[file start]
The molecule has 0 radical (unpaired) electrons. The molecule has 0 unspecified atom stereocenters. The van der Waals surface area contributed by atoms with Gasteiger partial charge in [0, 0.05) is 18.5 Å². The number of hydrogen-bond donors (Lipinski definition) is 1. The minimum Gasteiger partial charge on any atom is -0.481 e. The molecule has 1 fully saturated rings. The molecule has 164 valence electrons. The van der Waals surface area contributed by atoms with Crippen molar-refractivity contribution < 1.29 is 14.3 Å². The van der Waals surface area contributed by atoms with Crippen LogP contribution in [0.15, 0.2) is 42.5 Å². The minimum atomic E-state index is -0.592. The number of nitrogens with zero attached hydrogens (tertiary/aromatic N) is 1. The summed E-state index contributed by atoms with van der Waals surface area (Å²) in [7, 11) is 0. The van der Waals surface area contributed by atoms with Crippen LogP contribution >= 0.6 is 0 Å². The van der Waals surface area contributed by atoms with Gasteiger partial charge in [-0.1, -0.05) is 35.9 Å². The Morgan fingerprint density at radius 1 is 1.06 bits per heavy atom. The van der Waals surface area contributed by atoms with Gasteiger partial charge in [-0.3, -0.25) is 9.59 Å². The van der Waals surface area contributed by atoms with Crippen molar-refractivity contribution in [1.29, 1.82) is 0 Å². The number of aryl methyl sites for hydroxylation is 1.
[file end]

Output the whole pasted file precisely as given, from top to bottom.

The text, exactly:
The molecule has 0 radical (unpaired) electrons. The molecule has 0 unspecified atom stereocenters. The van der Waals surface area contributed by atoms with Gasteiger partial charge in [0, 0.05) is 18.5 Å². The number of hydrogen-bond donors (Lipinski definition) is 1. The minimum Gasteiger partial charge on any atom is -0.481 e. The molecule has 1 fully saturated rings. The molecule has 164 valence electrons. The van der Waals surface area contributed by atoms with Crippen molar-refractivity contribution < 1.29 is 14.3 Å². The van der Waals surface area contributed by atoms with Crippen LogP contribution in [0.15, 0.2) is 42.5 Å². The minimum atomic E-state index is -0.592. The number of nitrogens with zero attached hydrogens (tertiary/aromatic N) is 1. The summed E-state index contributed by atoms with van der Waals surface area (Å²) in [7, 11) is 0. The van der Waals surface area contributed by atoms with Crippen LogP contribution >= 0.6 is 0 Å². The van der Waals surface area contributed by atoms with Gasteiger partial charge in [-0.1, -0.05) is 35.9 Å². The Morgan fingerprint density at radius 1 is 1.06 bits per heavy atom. The van der Waals surface area contributed by atoms with Gasteiger partial charge in [-0.3, -0.25) is 9.59 Å². The van der Waals surface area contributed by atoms with Crippen molar-refractivity contribution in [1.29, 1.82) is 0 Å². The number of aryl methyl sites for hydroxylation is 1.